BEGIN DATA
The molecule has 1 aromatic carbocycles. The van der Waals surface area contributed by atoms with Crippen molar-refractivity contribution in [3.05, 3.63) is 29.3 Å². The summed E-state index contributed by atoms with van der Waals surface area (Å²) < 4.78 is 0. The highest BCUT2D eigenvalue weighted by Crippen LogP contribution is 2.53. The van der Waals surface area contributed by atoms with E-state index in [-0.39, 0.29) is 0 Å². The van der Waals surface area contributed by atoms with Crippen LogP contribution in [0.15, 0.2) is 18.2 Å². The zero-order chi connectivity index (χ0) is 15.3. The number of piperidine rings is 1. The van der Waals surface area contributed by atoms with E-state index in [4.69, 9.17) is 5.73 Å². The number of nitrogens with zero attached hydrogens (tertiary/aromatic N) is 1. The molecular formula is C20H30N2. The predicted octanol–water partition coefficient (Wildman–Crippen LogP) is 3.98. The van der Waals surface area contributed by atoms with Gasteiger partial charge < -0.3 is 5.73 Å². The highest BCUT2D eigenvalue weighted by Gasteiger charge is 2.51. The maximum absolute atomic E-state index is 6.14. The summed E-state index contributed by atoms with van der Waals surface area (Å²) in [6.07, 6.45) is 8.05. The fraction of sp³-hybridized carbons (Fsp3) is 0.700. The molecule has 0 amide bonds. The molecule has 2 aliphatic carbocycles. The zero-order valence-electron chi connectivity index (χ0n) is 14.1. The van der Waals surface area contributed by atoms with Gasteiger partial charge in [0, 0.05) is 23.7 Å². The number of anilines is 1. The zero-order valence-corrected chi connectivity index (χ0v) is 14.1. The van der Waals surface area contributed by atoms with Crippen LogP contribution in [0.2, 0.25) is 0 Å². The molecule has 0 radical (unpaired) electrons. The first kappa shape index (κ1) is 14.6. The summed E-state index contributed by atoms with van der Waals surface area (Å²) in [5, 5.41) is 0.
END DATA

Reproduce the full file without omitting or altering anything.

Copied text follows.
The molecule has 1 aromatic carbocycles. The van der Waals surface area contributed by atoms with Crippen molar-refractivity contribution in [3.05, 3.63) is 29.3 Å². The summed E-state index contributed by atoms with van der Waals surface area (Å²) < 4.78 is 0. The highest BCUT2D eigenvalue weighted by Crippen LogP contribution is 2.53. The van der Waals surface area contributed by atoms with E-state index in [-0.39, 0.29) is 0 Å². The van der Waals surface area contributed by atoms with Crippen LogP contribution in [0.15, 0.2) is 18.2 Å². The zero-order chi connectivity index (χ0) is 15.3. The number of piperidine rings is 1. The van der Waals surface area contributed by atoms with E-state index in [4.69, 9.17) is 5.73 Å². The number of nitrogens with zero attached hydrogens (tertiary/aromatic N) is 1. The molecular formula is C20H30N2. The predicted octanol–water partition coefficient (Wildman–Crippen LogP) is 3.98. The van der Waals surface area contributed by atoms with Gasteiger partial charge < -0.3 is 5.73 Å². The highest BCUT2D eigenvalue weighted by Gasteiger charge is 2.51. The maximum absolute atomic E-state index is 6.14. The summed E-state index contributed by atoms with van der Waals surface area (Å²) in [6.07, 6.45) is 8.05. The fraction of sp³-hybridized carbons (Fsp3) is 0.700. The molecule has 0 amide bonds. The molecule has 2 aliphatic carbocycles. The zero-order valence-electron chi connectivity index (χ0n) is 14.1. The van der Waals surface area contributed by atoms with Gasteiger partial charge in [0, 0.05) is 23.7 Å². The number of anilines is 1. The zero-order valence-corrected chi connectivity index (χ0v) is 14.1. The van der Waals surface area contributed by atoms with Crippen LogP contribution in [0.2, 0.25) is 0 Å². The molecule has 0 radical (unpaired) electrons. The first kappa shape index (κ1) is 14.6. The summed E-state index contributed by atoms with van der Waals surface area (Å²) in [5, 5.41) is 0.